|Provide supplemental oxygen.||Maximizes oxygen available for circulatory uptake; aids in reducing hypoxemia.|
|Monitor laboratory studies (ABGs, oximetry).||Measures adequacy of respiratory function and effectiveness of therapy.|
|Administer analgesics and tranquilizers as indicated.||Reducing physiological responses to pain and anxiety decreases oxygen demands and may limit respiratory compromise.|
|Assist with respiratory treatments or adjuncts, (IPPB, incentive spirometer) if appropriate.||Promotes maximal aeration of all lung segments, preventing atelectasis.|
|Assist with intubation and mechanical ventilation.||May be necessary to support respiratory function until airway edema is resolved in acutely ill hospitalized patient.|
|Prepare for emergency radiation therapy when indicated.||Treatment of choice for superior vena cava syndrome.|
Recommended nursing diagnosis and nursing care plan books and resources.
- Nursing Care Plans: Nursing Diagnosis and Intervention (10th Edition)
An awesome book to help you create and customize effective nursing care plans. We highly recommend this book for its completeness and ease of use.
- Nurse’s Pocket Guide: Diagnoses, Prioritized Interventions and Rationales
A quick-reference tool to easily select the appropriate nursing diagnosis to plan your patient’s care effectively.
- NANDA International Nursing Diagnoses: Definitions & Classification, 2021-2023 (12th Edition)
The official and definitive guide to nursing diagnoses as reviewed and approved by the NANDA-I. This book focuses on the nursing diagnostic labels, their defining characteristics, and risk factors – this does not include nursing interventions and rationales.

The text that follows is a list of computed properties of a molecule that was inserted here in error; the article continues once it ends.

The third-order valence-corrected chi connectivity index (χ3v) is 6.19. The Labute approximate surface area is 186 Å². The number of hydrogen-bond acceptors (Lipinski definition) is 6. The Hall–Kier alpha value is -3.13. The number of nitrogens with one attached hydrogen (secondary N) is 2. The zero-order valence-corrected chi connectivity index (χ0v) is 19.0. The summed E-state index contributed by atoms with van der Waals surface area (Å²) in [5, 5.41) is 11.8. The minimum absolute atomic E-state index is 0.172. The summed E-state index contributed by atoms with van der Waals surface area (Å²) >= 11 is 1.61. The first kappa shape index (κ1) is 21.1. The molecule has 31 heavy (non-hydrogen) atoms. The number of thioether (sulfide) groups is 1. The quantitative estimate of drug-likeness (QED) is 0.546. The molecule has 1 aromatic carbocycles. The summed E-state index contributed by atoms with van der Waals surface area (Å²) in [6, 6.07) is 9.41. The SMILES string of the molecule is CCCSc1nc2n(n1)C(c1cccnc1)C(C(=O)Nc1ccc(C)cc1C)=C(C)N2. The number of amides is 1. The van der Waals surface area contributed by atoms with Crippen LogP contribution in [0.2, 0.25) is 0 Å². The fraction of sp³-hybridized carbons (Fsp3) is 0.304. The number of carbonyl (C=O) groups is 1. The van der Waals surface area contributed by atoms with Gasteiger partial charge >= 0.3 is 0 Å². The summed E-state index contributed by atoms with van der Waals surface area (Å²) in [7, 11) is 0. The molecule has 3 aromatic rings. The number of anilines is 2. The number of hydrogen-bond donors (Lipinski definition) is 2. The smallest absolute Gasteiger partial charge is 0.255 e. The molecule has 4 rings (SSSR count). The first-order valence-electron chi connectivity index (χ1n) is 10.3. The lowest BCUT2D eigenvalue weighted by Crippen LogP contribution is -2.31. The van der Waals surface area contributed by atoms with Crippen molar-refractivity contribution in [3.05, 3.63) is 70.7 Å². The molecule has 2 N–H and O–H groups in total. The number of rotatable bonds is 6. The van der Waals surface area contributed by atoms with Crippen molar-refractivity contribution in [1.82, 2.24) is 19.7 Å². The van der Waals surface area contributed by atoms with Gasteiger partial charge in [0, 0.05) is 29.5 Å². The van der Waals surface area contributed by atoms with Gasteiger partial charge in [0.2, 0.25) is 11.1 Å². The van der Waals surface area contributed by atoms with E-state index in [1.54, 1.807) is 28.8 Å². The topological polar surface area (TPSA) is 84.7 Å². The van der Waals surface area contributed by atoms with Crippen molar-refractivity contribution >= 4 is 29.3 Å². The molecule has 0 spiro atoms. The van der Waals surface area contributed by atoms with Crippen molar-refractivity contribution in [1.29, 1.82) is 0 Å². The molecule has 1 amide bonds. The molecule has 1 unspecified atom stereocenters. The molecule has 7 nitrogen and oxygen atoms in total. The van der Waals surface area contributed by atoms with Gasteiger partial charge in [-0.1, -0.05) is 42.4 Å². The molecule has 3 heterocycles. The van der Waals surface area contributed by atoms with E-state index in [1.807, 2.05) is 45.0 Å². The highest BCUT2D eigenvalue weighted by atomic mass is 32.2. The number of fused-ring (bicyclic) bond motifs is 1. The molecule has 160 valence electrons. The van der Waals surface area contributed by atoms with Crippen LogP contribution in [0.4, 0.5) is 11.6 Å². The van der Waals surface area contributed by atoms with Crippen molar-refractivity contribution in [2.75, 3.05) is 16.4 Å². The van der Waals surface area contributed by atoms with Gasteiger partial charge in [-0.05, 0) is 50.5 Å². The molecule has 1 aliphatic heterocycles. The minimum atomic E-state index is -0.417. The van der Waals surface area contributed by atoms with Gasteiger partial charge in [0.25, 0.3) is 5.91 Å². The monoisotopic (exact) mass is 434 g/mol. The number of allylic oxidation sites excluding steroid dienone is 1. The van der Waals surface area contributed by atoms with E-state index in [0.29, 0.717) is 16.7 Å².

- Nursing Diagnosis Handbook, 12th Edition Revised Reprint with 2021-2023 NANDA-I® Updates
Another great nursing care plan resource that is updated to include the recent NANDA-I updates.
- Diagnostic and Statistical Manual of Mental Disorders, Fifth Edition (DSM-5(TM))
Useful for creating nursing care plans related to mental health and psychiatric nursing.
- Ulrich & Canale’s Nursing Care Planning Guides, 8th Edition
Claims to have the most in-depth care plans of any nursing care planning book. Includes 31 detailed nursing diagnosis care plans and 63 disease/disorder care plans.
- Maternal Newborn Nursing Care Plans (3rd Edition)
If you’re looking for specific care plans related to maternal and newborn nursing care, this book is for you.
- Nursing Diagnosis Manual: Planning, Individualizing, and Documenting Client Care (7th Edition)
An easy-to-use nursing care plan book that is updated with the latest diagnosis from NANDA-I 2021-2023.
- All-in-One Nursing Care Planning Resource: Medical-Surgical, Pediatric, Maternity, and Psychiatric-Mental Health (5th Edition)
Definitely an all-in-one resources for nursing care planning. It has over 100 care plans for different nursing topics.
Other recommended site resources for this nursing care plan:
- Nursing Care Plans (NCP): Ultimate Guide and Database
Over 150+ nursing care plans for different diseases and conditions. Includes our easy-to-follow guide on how to create nursing care plans from scratch.
- Nursing Diagnosis Guide and List: All You Need to Know to Master Diagnosing
Our comprehensive guide on how to create and write diagnostic labels. Includes detailed nursing care plan guides for common nursing diagnostic labels.
Other care plans for hematologic and lymphatic system disorders:
- Anaphylactic Shock | 4 Care Plans
- Anemia | 4 Care Plans
- Aortic Aneurysm | 4 Care Plans
- Deep Vein Thrombosis | 5 Care Plans
- Disseminated Intravascular Coagulation | 4 Care Plans
- Hemophilia | 5 Care Plans
- Leukemia | 5 Care Plans
- Lymphoma | 3 Care Plans
- Sepsis and Septicemia | 6 Care Plans
- Sickle Cell Anemia Crisis | 6 Care Plans